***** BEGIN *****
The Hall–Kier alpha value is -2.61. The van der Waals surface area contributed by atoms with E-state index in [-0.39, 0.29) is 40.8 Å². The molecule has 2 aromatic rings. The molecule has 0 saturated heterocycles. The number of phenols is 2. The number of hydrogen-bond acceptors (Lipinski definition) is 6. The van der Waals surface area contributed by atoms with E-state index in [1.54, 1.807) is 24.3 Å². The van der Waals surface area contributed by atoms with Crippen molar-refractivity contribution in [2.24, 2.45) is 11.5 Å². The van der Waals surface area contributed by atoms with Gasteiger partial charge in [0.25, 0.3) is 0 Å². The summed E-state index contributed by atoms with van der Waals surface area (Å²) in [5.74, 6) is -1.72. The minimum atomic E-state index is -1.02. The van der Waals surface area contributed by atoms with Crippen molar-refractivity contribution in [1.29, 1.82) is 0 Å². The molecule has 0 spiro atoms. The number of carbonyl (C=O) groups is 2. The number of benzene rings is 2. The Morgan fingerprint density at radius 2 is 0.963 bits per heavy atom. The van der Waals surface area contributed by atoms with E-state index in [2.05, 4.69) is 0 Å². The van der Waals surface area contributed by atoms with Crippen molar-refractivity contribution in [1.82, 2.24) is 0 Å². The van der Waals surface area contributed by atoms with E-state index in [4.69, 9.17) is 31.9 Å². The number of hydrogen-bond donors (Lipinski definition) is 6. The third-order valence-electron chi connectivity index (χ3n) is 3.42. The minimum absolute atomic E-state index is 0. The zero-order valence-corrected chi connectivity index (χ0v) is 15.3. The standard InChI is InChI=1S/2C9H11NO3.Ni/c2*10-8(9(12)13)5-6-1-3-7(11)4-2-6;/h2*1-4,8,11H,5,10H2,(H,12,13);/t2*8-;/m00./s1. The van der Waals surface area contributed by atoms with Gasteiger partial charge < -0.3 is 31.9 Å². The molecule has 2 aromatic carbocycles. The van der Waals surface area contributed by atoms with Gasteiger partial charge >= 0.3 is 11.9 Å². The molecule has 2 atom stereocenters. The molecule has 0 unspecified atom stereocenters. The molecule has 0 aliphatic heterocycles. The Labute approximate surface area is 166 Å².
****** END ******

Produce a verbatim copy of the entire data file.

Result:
The Hall–Kier alpha value is -2.61. The van der Waals surface area contributed by atoms with E-state index in [-0.39, 0.29) is 40.8 Å². The molecule has 2 aromatic rings. The molecule has 0 saturated heterocycles. The number of phenols is 2. The number of hydrogen-bond acceptors (Lipinski definition) is 6. The van der Waals surface area contributed by atoms with E-state index in [1.54, 1.807) is 24.3 Å². The van der Waals surface area contributed by atoms with Crippen molar-refractivity contribution in [2.24, 2.45) is 11.5 Å². The van der Waals surface area contributed by atoms with Gasteiger partial charge in [0.25, 0.3) is 0 Å². The summed E-state index contributed by atoms with van der Waals surface area (Å²) in [5.74, 6) is -1.72. The minimum atomic E-state index is -1.02. The van der Waals surface area contributed by atoms with Crippen molar-refractivity contribution in [1.29, 1.82) is 0 Å². The molecule has 0 spiro atoms. The number of carbonyl (C=O) groups is 2. The number of benzene rings is 2. The Morgan fingerprint density at radius 2 is 0.963 bits per heavy atom. The van der Waals surface area contributed by atoms with E-state index in [2.05, 4.69) is 0 Å². The van der Waals surface area contributed by atoms with Crippen molar-refractivity contribution in [1.82, 2.24) is 0 Å². The van der Waals surface area contributed by atoms with E-state index in [4.69, 9.17) is 31.9 Å². The number of hydrogen-bond donors (Lipinski definition) is 6. The third-order valence-electron chi connectivity index (χ3n) is 3.42. The minimum absolute atomic E-state index is 0. The zero-order valence-corrected chi connectivity index (χ0v) is 15.3. The standard InChI is InChI=1S/2C9H11NO3.Ni/c2*10-8(9(12)13)5-6-1-3-7(11)4-2-6;/h2*1-4,8,11H,5,10H2,(H,12,13);/t2*8-;/m00./s1. The van der Waals surface area contributed by atoms with Gasteiger partial charge < -0.3 is 31.9 Å². The molecule has 2 aromatic carbocycles. The van der Waals surface area contributed by atoms with Gasteiger partial charge >= 0.3 is 11.9 Å². The molecule has 2 atom stereocenters. The molecule has 0 unspecified atom stereocenters. The molecule has 0 aliphatic heterocycles. The Labute approximate surface area is 166 Å².